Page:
The Owner-Builder Network

Best DIY Barn Greenhouse Idea | 8 Steps

DIY Barn Greenhouse

A well-designed greenhouse lets you control the weather. That means you can grow food or flowers all year round. Many of these we’ve shown are meant only to last two or three seasons, but this one is designed and built to last a lifetime. If you’re looking for a serious greenhouse model to base yours on, this could be it.

And remember, growing your own vegetables is not only good for you, but it’s also good for the environment too!

DIY Barn Greenhouse

Best DIY barn greenhouse designs.

Not sure where to start? Check out these best barn greenhouse designs! These handy structures are perfect for starting your own garden or providing a protected space for your existing plants. Plus, they’re relatively easy to build, so you can get started right away!
So what are you waiting for? Get started on your very own barn greenhouse today!

Click on any image to start the lightbox display. Use your Esc key to close the lightbox. You can also view the images as a slideshow if you prefer 😎

What are the materials needed to build a DIY barn greenhouse?

You’ll be needing the following supplies to get started.


  • 3 pcs 2×4 10’ long Cedar Wood – for the back wall
  • 5 pcs 2×4 12’ long Lumber – for sides/ridgepole; do not cut
  • 32 pcs 2×4 8’ long Lumber
  • 11 pcs 12’x26” Corrugated Plastic Greenhouse Panels
  • 1 pc 8’x26” Corrugated Plastic Greenhouse Panel – for door side
  • 3 pcs 12’ long Tin Panels – for sides and back
  • 1 pc 8’ long Tin Panel – for front
  • 28 pcs 4’ long Ribbing Strips
  • L Flashing – optional, for corners
  • Tin Screws
  • 3” Screws
  • Metal Gussets
  • Wood Glue


  • Measuring Tape
  • Square
  • Marker
  • Hammer
  • Drill
  • Circular Saw
  • Compound Miter Saw
  • Carpenter’s Level
  • Countersink Drill Bit
  • Safety Glasses
  • Hearing Protection

How to build a DIY barn greenhouse?

This guide will show you how to do it yourself, step by step. Building a barn greenhouse is a great way to extend your growing season and protect your plants from the elements. Plus, it can be a fun and rewarding project to take on with the family.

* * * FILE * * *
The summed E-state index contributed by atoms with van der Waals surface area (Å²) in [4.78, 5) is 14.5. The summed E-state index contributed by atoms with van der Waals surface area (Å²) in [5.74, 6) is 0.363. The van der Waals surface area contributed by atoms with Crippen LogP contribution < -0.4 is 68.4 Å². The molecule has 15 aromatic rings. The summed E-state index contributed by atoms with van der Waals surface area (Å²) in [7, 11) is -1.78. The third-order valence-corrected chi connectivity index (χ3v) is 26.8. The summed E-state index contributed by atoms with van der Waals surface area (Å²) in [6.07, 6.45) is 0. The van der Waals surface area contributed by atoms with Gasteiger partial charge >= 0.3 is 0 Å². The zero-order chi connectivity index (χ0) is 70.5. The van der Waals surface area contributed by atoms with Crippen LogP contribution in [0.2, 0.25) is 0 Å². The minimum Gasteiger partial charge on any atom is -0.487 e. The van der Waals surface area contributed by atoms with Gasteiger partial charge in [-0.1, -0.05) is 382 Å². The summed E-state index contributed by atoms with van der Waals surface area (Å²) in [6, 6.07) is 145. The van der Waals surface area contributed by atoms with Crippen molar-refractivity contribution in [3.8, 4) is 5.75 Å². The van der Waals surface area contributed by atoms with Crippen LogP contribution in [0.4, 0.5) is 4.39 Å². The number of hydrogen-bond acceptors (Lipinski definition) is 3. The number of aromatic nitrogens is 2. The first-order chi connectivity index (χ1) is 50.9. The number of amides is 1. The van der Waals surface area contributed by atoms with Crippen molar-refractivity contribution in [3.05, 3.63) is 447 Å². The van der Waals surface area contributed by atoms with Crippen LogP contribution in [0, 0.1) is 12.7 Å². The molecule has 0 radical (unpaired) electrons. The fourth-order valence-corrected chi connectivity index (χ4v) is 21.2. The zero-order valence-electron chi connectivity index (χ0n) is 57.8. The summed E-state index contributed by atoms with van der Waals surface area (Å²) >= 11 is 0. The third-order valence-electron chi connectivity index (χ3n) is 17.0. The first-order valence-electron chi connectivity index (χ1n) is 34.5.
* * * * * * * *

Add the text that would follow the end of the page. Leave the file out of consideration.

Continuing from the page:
Spring is the perfect time to start planning your very own DIY barn greenhouse! Here’s how to do it:

1. Frame the back wall

Framing for the back wall of your barn greenhouse. You can use 3″ screws or nails to connect the pieces. Here’s how to cut 2x4s: 2 pieces of 2×4 @ 118 3/8” and 6 pieces of 2X4 @ 32”.

2. Two side walls

Construction of 2 side walls: 4 pieces 2X4 @ 144” and 14 pieces 2X4 @ 32”.

3. Frame the front wall

Frame for the front wall: 4 pieces 2X4 @ 32”; 4 pieces 2X4 @ 42 ½”; 2 pieces 2X4 @ 81 ½”; 1 piece 2X4 @ 33 3/8”.

As shown below, construct the front walls.

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4. Assemble the four walls

Use 3″ screws at the corners to assemble the four walls. Make sure the walls are flush with each other before screwing them together.

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5. Construct the roofing

Now that the framing is complete, it’s time to start working on the roof. This is one of the most important parts of the house, so it’s important to get it right.
There are a few different options when it comes to roofing materials, so be sure to do your research before making a decision. Once you have the materials, it’s time to start construction.
If you’re not familiar with roofing, be sure to consult with a professional before starting.

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5.1 Front and back truss

As with the front truss, the back truss is also built.

4 pieces 2X4 @ 48”; cut both ends @ 22.5°, not parallel

1 pieces 2X4 @ 117 7/8”; cut both ends @ 22.5°, not parallel